It sounds like you are not only looking for a rational argument for the Authority of the Catholic Church, but a rational argument for Christianity as well. For this, in addition to a rational argument for the authority of the Church, please sit tight and read my long post: (By the way this is not how I personally came to believe in the Church, but it is a very rational argument which supports my belief)
1) The New Testament is the most bibliographically sound ancient written work.
Take a look at this chart: carm.org/manuscript-evidence
How often do people question whether or not Plato actually conveyed the ideas we have in our current copies and translations of his works? Almost never. If the message of these other ancient teachers aren’t questioned, why should Jesus be any different?
2) In the New Testament, Jesus claims to be God
But he held his peace, and answered nothing. Again the high priest asked him, and said to him: Art thou the Christ the Son of the blessed God?  And Jesus said to him: I am. And you shall see the Son of man sitting on the right hand of the power of God, and coming with the clouds of heaven.
(Mark 14:61 Douay-Rheims version)
Jesus said to them: Amen, amen I say to you, before Abraham was made, I am.
(John 8:58 Douay-Rheims version). Note that ‘I am’ is in present tense, in reference to the name of God given to Moses at the burning bush. (Exodus 3:14) The One Who Is, the Being Who IS existence itself. To God, there is no past or future since He is eternal and outside of time, hence the present tense. He does not use the natural grammar construction “before…I was”. He uses “before… I am”.
There are many other places where he claims to be God as well.
in John 20:27-29, Thomas says that Jesus is God and Jesus acknowledges that he has “believed” and does not reproach him for it. John 14:1-12 is another one.
3) If Jesus claimed to be God then He could only be either…(C.S. Lewis’ “Liar Lunatic Lord” argument)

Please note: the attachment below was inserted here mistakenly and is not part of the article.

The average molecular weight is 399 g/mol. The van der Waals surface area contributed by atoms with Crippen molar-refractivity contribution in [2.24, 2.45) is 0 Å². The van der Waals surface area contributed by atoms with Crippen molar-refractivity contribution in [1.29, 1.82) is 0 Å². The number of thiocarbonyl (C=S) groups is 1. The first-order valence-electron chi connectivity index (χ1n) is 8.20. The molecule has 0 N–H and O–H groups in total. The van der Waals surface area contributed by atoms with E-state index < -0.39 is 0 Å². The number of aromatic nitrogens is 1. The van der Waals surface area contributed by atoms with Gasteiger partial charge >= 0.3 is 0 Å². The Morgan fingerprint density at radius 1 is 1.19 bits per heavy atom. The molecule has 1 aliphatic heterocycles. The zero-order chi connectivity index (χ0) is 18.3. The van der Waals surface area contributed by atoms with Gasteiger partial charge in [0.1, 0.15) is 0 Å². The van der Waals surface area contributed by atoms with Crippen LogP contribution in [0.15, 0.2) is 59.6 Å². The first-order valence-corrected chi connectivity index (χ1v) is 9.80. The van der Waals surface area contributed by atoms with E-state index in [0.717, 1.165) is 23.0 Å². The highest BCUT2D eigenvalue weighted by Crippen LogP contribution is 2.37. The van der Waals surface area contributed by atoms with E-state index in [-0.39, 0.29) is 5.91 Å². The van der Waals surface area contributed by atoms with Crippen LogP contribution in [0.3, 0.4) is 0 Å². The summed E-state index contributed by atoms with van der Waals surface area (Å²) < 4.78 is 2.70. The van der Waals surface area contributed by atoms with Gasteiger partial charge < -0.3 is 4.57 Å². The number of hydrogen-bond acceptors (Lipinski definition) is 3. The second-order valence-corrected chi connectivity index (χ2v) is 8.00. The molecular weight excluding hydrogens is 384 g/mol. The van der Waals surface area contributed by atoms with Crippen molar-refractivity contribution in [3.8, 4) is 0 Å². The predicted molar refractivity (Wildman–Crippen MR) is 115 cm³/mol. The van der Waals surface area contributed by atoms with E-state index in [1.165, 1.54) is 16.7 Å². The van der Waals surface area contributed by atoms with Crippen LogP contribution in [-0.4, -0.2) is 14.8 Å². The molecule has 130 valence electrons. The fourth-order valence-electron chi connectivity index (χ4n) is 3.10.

**a liar **(He wasn’t God and knew He wasn’t),
**a lunatic **(He wasn’t God but He thought He was),
or The Lord (He was God).
There is evidence that he was neither a liar (would a liar go to the cross for his lie?) nor a lunatic. He must be God. Believing that Jesus was just a “kind man”, as many non-Christians do, is clearly not a supportable position.
So far, this gets us to Christianity in general. Now for Catholicism in particular:
4) In the New Teestament, Jesus founded the Church in history.
The verses mentioned by the other poster supports this. (supports it for historical accuracy, i.e. Jesus actually said those words, and the early Church actually practiced those things) posted by JRKH:
A) Scripture clearly demonstrates that such authority exists - given by Jesus in both Mt 16 and Mt 18 - and exercised by the early Church, as recorded in Acts 15.
Mt 16:19 says:
And I will give to thee the keys of the kingdom of heaven. And whatsoever thou shalt bind upon earth, it shall be bound also in heaven: and whatsoever thou shalt loose upon earth, it shall be loosed also in heaven.
5) If Jesus was God, and He said what is recorded in Mt 16:19, then that means God gave the Church authority.
Note that this argument does not require one to believe in the infallible authority of scripture before hand, only in the historical accuracy of it.